History alumnus Preston Hogue recently published a revised version of his undergraduate honors thesis on Atlanta Studies. The multimedia piece is entitled, “The Tie that Binds: White Church Response to Neighborhood Racial Change in Atlanta, 1960-1985.” Hogue graduated with highest honors as a joint major in Religion and History in Spring 2013.
On Monday, February 26, History Department students gathered to hear about opportunities for research, travel funding to go to archives in the United States and abroad, training in digital humanities, and other ways to enrich their experiences as students in the department. Dr. Judith A. Miller, Associate Professor of History, led the event.
Congratulations to Liza Gellerman, history honors student, who has been awarded a 2018 Bradley Currey, Jr. Seminar travel grant. This travel grant, which supports Emory University undergraduate students who are planning to conduct original research in archival repositories, will enable Ms. Gellerman to continue research on her honors thesis “Framing the Nuremberg Einsatzgruppen Trial: An American Narratives” (Honors Director: Astrid M. Eckert).
The Emory News Center recently highlighted the Spring 2018 History Department course “A History of Hunger” as innovative. The course is designed and taught by History faculty member Tom Rogers. Rogers is Associate Professor of Modern Latin American History and is currently working a book project titled Agriculture’s Energy: Development and Hunger During Brazil’s Ethanol Boom. “A History of Hunger” was one of 16 “cool” courses identified by the News Center and offered at undergraduate and/or graduate levels this Spring. Read more about this course and the other compelling offerings here.
Students in Dr. Joseph Crespino‘s fall 2017 class, “History 385: Right-Wing America,” produced short documentary films that were screened on November 29 at the “Documenting the Right” Student Film Festival. Students took advantage of Emory’s rich library holdings in crafting videos whose themes ranged from racism in the career of George Wallace to Atlanta’s motto as the “city too busy to hate.” Read more about the project on the Emory Center for Digital Scholarship Blog: “Emory history class uses digital storytelling to study political movements.”
President Jimmy Carter recently visited Prof. Tehila Sasson’s class, “Origins of Human Rights.” The students engaged the President on foreign policy, civil rights, decolonization, the Camp David Accords, and the Cold War. President Carter answered questions ranging from the hostage crisis in Iran, women’s rights, North Korea, to human rights in the age of Trump.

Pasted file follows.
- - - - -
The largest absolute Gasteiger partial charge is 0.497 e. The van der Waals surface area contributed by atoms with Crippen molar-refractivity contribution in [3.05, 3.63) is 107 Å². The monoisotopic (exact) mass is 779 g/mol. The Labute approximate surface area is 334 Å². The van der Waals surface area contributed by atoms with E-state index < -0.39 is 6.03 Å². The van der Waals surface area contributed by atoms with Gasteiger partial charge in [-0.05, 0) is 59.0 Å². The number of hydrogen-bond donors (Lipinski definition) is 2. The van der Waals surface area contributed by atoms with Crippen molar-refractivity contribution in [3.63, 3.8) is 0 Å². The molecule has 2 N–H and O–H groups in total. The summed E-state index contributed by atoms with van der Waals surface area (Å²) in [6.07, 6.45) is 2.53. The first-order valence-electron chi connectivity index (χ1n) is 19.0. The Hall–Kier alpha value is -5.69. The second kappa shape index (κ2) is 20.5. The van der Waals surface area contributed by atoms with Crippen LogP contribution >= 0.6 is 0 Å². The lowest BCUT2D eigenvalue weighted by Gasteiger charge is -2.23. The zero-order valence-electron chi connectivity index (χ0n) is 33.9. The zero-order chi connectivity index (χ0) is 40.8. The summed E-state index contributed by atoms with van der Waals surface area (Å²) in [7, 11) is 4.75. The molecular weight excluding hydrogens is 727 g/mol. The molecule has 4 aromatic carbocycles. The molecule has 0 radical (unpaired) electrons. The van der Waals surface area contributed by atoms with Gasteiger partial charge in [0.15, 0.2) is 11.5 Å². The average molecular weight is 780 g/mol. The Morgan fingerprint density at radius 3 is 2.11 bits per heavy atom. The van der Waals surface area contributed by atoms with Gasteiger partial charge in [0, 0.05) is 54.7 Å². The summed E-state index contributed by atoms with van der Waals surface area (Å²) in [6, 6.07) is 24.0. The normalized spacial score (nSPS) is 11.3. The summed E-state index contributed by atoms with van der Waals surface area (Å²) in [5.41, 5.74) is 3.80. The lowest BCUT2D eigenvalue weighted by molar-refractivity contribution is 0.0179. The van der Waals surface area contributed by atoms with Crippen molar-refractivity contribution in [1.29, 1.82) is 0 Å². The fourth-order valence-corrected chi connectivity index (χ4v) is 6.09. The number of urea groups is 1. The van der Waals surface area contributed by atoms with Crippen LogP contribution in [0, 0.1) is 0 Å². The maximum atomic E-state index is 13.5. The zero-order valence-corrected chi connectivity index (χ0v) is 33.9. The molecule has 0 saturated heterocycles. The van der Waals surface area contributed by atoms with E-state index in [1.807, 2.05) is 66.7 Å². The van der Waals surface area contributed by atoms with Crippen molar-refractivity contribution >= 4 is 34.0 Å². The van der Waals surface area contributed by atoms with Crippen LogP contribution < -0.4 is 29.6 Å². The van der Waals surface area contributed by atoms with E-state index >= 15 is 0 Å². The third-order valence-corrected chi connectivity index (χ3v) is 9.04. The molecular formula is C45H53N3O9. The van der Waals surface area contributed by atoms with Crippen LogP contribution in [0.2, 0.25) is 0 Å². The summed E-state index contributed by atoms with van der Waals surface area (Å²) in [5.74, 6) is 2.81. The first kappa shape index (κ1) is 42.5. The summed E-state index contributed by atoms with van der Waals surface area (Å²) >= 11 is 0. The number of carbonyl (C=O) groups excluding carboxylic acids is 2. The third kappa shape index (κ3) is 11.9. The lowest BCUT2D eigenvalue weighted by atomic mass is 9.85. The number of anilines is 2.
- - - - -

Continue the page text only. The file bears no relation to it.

Two History Department courses made the list of 19 notable offerings for Emory’s undergraduates this fall. Professor Joseph Crespino, Jimmy Carter Professor of American History, will teach a seminar course titled “Atticus Finch and American History.” Professor Tehlia Sasson, Assistant Professor of History, is offering “Origins of Human Rights.” Read the course descriptions below, and check out other compelling fall 2017 offerings around campus here.
Atticus Finch and American History
“Since its publication in 1960, Harper Lee’s To Kill a Mockingbird has been one of the most widely read books in the world. The recent publication of Lee’s apprentice novel, Go Set A Watchman has renewed interest in the figure of Atticus Finch and the historical and cultural sources that influenced Lee. This seminar examines the history of the American South in the Jim Crow era that prefigured both the idealized Atticus of Mockingbird and the reactionary Atticus of Watchman. The class will analyze the political uses to which this character has been put since Mockingbird’s publication.”
Origins of Human Rights
“This course recovers the multiple histories of human rights from their deep origins in the 1750s to their more recent formations in the 1990s. It focuses on the history of Europe and its engagement with the wider world: looking at how Europe has shaped and was shaped by Africa, South Asia and the United States over the course of the 19th and 20th centuries. The goal will be to analyze how the evolution of human rights became part of our contemporary framework of politics, law and culture.”